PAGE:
Like every other month, we had our thought leadership webinar. This time, we welcomed Walmart’s Chief Security Architect and best-selling author Ira Winkler. The topic “The Hidden Cost of Security Awareness” was lifted from his latest book, “Security Awareness for Dummies.”
The webinar focused on investments that organizations make in Security Awareness programs that significantly impact bottom lines but are rarely considered by CISOs. But that was not all we talked about during our session. Here are some of the highlights.
Social Engineering vs. Security Awareness
From the beginning, Ira tried to assess why some Security Awareness training initiatives did not yield the expected results. In some cases, he observed some organizations performed worse after a training session.
For him, the main difference is in the approach.
“There’s a different philosophy. Social engineering deals one-on-one with a person. Security Awareness deals with how we influence a large group of people for more secure behaviors.”
Security Awareness is Part of Everyone’s Job Description
Ira addresses the need to incorporate Security Awareness as an employee responsibility rather than an optional employee trait. For him, secure behaviors are not negotiable. While the organization has to offer the resources to properly guide the workforce and teach good behaviors, the employees must ultimately incorporate these behaviors as part of their job.
“Frankly, we need to acknowledge that good security behaviors are not something we should beg users to do but part of an employee’s responsibilities from day one.”
Security Awareness Pros Shouldn't be Marketers
Ira also brought up the importance of enforcing the desired behaviors in the organization. For him, Security Awareness doesn’t stop at communicating, and it’s not about firing employees, but the expected behaviors must be enforced to be incorporated into work routines.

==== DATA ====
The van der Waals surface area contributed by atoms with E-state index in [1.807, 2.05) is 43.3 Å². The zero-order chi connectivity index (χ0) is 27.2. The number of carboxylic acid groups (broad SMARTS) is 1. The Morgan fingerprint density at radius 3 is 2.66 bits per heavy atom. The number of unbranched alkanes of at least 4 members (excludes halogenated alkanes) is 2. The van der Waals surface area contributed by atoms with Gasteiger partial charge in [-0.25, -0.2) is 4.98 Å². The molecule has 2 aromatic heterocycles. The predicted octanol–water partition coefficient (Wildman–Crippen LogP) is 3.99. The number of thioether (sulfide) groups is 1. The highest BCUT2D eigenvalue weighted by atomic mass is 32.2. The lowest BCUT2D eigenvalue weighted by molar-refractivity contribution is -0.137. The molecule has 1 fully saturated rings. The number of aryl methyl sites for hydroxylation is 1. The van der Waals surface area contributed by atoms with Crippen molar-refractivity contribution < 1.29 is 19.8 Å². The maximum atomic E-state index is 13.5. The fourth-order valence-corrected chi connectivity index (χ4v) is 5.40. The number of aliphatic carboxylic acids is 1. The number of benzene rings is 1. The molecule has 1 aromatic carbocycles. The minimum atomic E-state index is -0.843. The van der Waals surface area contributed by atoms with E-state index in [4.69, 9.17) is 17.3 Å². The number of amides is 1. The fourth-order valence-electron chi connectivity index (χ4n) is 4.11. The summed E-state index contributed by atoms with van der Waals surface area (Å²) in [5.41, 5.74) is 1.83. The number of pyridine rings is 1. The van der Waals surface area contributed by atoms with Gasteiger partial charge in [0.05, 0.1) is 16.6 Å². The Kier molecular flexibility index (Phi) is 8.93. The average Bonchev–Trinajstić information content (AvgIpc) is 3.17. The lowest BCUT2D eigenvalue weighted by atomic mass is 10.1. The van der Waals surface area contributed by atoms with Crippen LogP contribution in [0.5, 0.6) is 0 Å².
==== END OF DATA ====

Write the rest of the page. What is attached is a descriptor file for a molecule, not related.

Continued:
“I’m not saying fire people, but enforcement means this is part of your security-related job. I think most security awareness professionals just really have to change their perception of what their job is. Their job is not marketing.”
As a consequence of good enforcement, Security Awareness professionals must ensure that behavior is conditioned by implementing security measures around the users. As he said, “You could tell people what a good password should be. Why aren’t good passwords embedded within computer policies to ensure these systems enforce a good password?”
Should Airline Pilots Use Flight Training Hours to Take Security Awareness Training?
Going into the webinar topic, Ira talked about employees devoting productive hours or even training hours to Security Awareness training and how these impact the overall organizational results.
Although no one disputes the importance of Cyber Awareness, how you spend these hours is of significant significance, mainly depending on how critical is the job of the person taking the training. He said, “you’re going to take time away from a pilot making sure he’s a better pilot, so make sure you consider how much you’re costing the company but also think if doing it the right way.”
As a consequence of good enforcement, Security Awareness professionals must ensure that behavior is conditioned by implementing security measures around the users.
The Metrics, Tangible and Intangible
Metrics were also a part of the conversation. Ira mentioned that some professionals are incorrectly measuring their Security Awareness programs, using factors that ultimately do not support behavior change.
“Many awareness programs are driven by touting their likability and engagement. I hate to say this, but you know people say ‘we love your materials,’ and for the most part, they’re saying, ‘I like doing that instead of my job.’ Is that valuable?”
One of the most exciting metrics covered by Ira during the conversation is intangible metrics. These are directly related to the satisfaction users feel that drives good behavior and makes them inclined to support Security Awareness across the organization.
Live Demo: Automate Your Cyber Awareness Program
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